ATMORE, A.L. (WIAT) – The State of Alabama has executed Matthew Reeves, an intellectually disabled Black man, for the 1996 murder of Willie Johnson in Dallas County. He was pronounced dead at 9:24 p.m., according to a prison official.

Reeves’ execution had been set for 6 p.m. but was delayed while the U.S. Supreme Court considered an appeal of a stay preventing his lethal injection. Around 7:30 p.m., the court lifted the stay and the execution process moved forward.

Reeves’ execution began around 9:03 p.m. He spoke no final words.

Reeves grimaced as the process began. His arms outstretched and held down by straps, wrapped in a white sheet, Reeves looked around the room as the execution proceeded.

By 9:10, Reeves’ eyes were closed, but his breathing appeared labored.

A prison official then performed a consciousness test on Reeves, waving his hand over Reeves’ face and pinching his arm. At the time of the test, Reeves still appeared to be breathing.

By 9:13, all movement has ceased.

The curtain to the execution chamber closed at 9:18 p.m.

ADOC Commissioner Hamm spoke at a press conference after the execution, delivering a statement provided by the family of Willie Johnson.

“After 26 years, justice has finally been served,” the statement said. “Our family can now have some closure.”

The day before his execution, Reeves was visited by his mother, his sister and an investigator with the Federal Defenders’ office, according to ADOC Deputy Commissioner Jeffery Williams. He spoke on the phone twice, once with a friend and once with a lawyer.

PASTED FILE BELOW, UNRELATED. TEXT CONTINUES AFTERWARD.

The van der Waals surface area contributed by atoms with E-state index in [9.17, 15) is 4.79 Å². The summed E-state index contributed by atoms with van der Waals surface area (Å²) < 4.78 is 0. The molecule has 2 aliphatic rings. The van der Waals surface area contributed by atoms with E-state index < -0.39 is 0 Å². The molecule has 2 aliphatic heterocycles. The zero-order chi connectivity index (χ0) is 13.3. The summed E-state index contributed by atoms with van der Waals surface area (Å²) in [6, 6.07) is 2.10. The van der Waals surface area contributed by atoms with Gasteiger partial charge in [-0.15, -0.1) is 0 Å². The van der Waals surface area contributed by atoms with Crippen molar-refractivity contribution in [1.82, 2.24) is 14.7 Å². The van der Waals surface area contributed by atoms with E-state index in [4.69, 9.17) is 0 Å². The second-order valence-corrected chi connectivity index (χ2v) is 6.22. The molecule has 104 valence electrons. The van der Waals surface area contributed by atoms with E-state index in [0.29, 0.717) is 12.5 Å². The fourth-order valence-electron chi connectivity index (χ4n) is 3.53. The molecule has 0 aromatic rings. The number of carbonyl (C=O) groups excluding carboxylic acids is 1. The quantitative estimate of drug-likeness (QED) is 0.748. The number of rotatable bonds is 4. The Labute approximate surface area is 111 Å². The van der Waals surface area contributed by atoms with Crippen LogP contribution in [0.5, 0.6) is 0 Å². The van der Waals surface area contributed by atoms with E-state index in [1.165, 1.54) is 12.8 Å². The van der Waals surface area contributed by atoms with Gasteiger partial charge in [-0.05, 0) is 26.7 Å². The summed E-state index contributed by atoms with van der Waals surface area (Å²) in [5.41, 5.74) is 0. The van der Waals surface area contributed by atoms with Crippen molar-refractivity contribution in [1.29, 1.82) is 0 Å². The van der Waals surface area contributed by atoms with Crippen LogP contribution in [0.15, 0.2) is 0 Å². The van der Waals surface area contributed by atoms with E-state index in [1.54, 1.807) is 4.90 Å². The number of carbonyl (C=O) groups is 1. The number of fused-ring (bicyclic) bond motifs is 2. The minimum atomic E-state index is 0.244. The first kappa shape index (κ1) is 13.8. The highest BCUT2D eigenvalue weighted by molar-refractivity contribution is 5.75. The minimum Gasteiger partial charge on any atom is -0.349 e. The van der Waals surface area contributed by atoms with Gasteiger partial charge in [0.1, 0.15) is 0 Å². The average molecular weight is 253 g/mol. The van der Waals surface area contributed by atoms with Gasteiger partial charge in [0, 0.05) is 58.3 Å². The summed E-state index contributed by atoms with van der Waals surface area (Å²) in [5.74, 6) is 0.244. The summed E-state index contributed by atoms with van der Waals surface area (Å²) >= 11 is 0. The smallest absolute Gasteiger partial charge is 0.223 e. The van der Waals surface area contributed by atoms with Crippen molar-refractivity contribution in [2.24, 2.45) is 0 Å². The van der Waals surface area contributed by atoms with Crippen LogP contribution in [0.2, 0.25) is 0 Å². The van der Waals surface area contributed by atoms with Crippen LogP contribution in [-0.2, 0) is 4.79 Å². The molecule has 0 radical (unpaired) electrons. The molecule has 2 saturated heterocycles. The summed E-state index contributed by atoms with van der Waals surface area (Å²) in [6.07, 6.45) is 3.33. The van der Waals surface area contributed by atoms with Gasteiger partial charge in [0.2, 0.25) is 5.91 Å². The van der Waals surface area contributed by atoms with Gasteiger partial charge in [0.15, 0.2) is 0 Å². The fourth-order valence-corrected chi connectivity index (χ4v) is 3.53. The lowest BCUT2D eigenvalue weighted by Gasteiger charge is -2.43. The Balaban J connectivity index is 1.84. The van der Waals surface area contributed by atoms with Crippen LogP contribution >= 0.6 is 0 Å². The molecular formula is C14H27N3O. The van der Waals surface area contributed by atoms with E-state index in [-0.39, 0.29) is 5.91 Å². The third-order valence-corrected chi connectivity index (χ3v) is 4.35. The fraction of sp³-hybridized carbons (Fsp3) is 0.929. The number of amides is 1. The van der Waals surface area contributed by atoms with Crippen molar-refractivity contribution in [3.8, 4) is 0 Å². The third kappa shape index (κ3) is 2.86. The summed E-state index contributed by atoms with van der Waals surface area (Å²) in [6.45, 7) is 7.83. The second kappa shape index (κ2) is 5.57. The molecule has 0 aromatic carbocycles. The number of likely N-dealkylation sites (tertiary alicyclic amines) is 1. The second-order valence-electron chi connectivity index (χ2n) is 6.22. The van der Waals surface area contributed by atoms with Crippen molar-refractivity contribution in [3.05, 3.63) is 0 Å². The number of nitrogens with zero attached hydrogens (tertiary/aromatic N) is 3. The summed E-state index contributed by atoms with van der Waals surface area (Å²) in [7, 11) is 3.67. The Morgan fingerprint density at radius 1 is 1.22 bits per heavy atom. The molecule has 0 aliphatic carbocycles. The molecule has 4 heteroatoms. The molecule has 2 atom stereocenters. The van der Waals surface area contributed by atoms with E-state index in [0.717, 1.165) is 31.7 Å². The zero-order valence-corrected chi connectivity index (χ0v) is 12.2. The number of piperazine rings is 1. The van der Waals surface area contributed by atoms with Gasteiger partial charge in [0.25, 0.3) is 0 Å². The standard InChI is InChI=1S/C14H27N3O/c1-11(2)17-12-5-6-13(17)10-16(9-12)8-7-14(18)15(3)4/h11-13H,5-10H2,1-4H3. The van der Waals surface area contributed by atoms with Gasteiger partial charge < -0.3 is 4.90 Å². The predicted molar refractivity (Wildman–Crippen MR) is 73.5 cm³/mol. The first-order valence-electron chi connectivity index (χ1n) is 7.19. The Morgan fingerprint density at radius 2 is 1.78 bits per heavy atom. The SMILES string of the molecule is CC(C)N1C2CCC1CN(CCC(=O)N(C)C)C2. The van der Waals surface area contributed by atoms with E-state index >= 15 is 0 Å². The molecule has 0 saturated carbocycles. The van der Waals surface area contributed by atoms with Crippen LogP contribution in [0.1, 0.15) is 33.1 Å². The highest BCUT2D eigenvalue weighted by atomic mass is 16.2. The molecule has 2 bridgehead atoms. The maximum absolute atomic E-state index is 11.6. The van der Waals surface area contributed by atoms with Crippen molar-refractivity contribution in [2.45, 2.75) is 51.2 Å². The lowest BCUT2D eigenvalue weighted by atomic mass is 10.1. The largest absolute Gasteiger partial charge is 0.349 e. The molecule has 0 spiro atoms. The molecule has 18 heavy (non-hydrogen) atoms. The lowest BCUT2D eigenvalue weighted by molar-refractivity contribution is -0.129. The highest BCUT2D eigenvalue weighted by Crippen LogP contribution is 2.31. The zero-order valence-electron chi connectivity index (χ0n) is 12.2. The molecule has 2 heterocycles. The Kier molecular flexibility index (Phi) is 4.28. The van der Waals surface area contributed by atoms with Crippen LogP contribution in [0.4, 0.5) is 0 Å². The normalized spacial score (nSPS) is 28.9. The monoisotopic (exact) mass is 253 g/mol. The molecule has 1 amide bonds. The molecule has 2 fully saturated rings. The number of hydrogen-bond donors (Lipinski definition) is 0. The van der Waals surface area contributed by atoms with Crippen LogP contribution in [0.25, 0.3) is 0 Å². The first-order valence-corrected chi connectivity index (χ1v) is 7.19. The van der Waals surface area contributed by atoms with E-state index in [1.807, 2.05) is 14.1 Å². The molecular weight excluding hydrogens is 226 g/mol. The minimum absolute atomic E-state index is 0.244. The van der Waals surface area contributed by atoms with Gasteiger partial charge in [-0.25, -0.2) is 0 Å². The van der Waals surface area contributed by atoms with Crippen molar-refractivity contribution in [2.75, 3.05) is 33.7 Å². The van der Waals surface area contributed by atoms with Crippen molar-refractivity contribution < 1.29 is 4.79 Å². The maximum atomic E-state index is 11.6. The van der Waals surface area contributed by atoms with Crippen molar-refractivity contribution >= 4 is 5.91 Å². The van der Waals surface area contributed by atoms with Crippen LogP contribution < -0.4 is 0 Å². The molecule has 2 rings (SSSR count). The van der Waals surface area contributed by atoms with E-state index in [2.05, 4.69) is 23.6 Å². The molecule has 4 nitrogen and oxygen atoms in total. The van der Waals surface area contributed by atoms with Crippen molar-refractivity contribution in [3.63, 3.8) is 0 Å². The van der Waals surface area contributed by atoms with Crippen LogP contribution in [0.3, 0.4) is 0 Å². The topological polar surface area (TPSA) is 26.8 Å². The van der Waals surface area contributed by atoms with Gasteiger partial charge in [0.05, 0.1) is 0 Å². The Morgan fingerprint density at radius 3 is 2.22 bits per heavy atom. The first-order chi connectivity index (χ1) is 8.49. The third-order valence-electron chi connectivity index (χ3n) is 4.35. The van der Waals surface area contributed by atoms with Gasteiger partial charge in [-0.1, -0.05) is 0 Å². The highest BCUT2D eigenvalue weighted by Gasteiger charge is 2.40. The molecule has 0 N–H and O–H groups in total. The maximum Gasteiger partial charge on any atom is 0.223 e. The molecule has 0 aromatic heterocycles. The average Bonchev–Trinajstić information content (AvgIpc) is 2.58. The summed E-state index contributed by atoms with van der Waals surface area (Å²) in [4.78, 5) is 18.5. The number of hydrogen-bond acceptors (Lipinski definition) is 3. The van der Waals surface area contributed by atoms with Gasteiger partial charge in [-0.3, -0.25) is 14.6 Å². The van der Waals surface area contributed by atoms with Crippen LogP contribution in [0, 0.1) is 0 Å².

On the day of his execution, Reeves was visited by his mother and sister, the official said. He also spoke over the phone with them, as well as his attorneys. 

Reeves refused breakfast, lunch, and a final meal today, Williams said, although the prison official indicated Reeves was “observed drinking a Sprite.”

Reeves made no special requests of the government that would execute him. 

He was moved to a holding cell outside of the execution chamber the evening of his execution. 

Although Reeves died by lethal injection, he had expressed his desire to be executed by nitrogen suffocation, a method approved by the Alabama Legislature in 2018.

An execution using the method, which involves replacing oxygen needed to breathe with nitrogen gas, has never been carried out in the United States. Oklahoma and Mississippi are the only other states that have authorized its use.

Inmates were given the option to choose whether to be executed through lethal injection or nitrogen suffocation during a 30-day period in 2018, but Reeves did not opt-in during that time.

Reeves’ lawyers have argued that he would have done so if he were able to understand the form prison officials provided him on the issue. Because they did not provide Smith, whose IQ is around 70, an accommodation to better understand his options, prison officials violated the inmate’s right under the Americans with Disabilities Act, his lawyers have said.

In December, a federal district court ruled that Reeves was “substantially likely” to prevail in court on his disability claim. Alabama appealed the decision to the Eleventh Circuit Court of Appeals, but a three-judge panel rejected the state’s appeal, keeping in place the order preventing Reeves’ execution.

On Thursday, the U.S. Supreme Court lifted that stay in a 5-4 vote, resulting in Reeves’ death by lethal injection.